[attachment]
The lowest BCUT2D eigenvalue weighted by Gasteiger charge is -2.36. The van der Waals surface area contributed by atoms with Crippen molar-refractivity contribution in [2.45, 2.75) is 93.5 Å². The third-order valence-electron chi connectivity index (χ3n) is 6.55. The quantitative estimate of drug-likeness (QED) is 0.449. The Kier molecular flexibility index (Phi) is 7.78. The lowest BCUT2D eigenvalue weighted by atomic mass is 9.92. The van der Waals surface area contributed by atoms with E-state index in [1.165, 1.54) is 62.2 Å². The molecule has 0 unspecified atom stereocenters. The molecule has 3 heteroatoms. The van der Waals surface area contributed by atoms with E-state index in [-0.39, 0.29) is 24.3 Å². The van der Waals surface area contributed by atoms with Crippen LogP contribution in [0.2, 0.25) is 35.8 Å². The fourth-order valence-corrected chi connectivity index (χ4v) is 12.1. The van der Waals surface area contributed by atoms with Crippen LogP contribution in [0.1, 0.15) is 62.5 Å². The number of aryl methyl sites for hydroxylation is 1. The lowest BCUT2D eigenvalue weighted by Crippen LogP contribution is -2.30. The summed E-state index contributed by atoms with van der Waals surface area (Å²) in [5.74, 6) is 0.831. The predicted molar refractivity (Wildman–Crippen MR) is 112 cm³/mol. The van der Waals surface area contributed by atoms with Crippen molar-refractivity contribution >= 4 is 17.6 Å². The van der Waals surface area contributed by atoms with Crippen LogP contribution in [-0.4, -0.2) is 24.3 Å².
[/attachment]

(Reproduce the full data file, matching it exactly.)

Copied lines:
The lowest BCUT2D eigenvalue weighted by Gasteiger charge is -2.36. The van der Waals surface area contributed by atoms with Crippen molar-refractivity contribution in [2.45, 2.75) is 93.5 Å². The third-order valence-electron chi connectivity index (χ3n) is 6.55. The quantitative estimate of drug-likeness (QED) is 0.449. The Kier molecular flexibility index (Phi) is 7.78. The lowest BCUT2D eigenvalue weighted by atomic mass is 9.92. The van der Waals surface area contributed by atoms with E-state index in [1.165, 1.54) is 62.2 Å². The molecule has 0 unspecified atom stereocenters. The molecule has 3 heteroatoms. The van der Waals surface area contributed by atoms with E-state index in [-0.39, 0.29) is 24.3 Å². The van der Waals surface area contributed by atoms with Crippen LogP contribution in [0.2, 0.25) is 35.8 Å². The fourth-order valence-corrected chi connectivity index (χ4v) is 12.1. The van der Waals surface area contributed by atoms with Crippen LogP contribution in [0.1, 0.15) is 62.5 Å². The number of aryl methyl sites for hydroxylation is 1. The lowest BCUT2D eigenvalue weighted by Crippen LogP contribution is -2.30. The summed E-state index contributed by atoms with van der Waals surface area (Å²) in [5.74, 6) is 0.831. The predicted molar refractivity (Wildman–Crippen MR) is 112 cm³/mol. The van der Waals surface area contributed by atoms with Crippen molar-refractivity contribution >= 4 is 17.6 Å². The van der Waals surface area contributed by atoms with Crippen LogP contribution in [-0.4, -0.2) is 24.3 Å².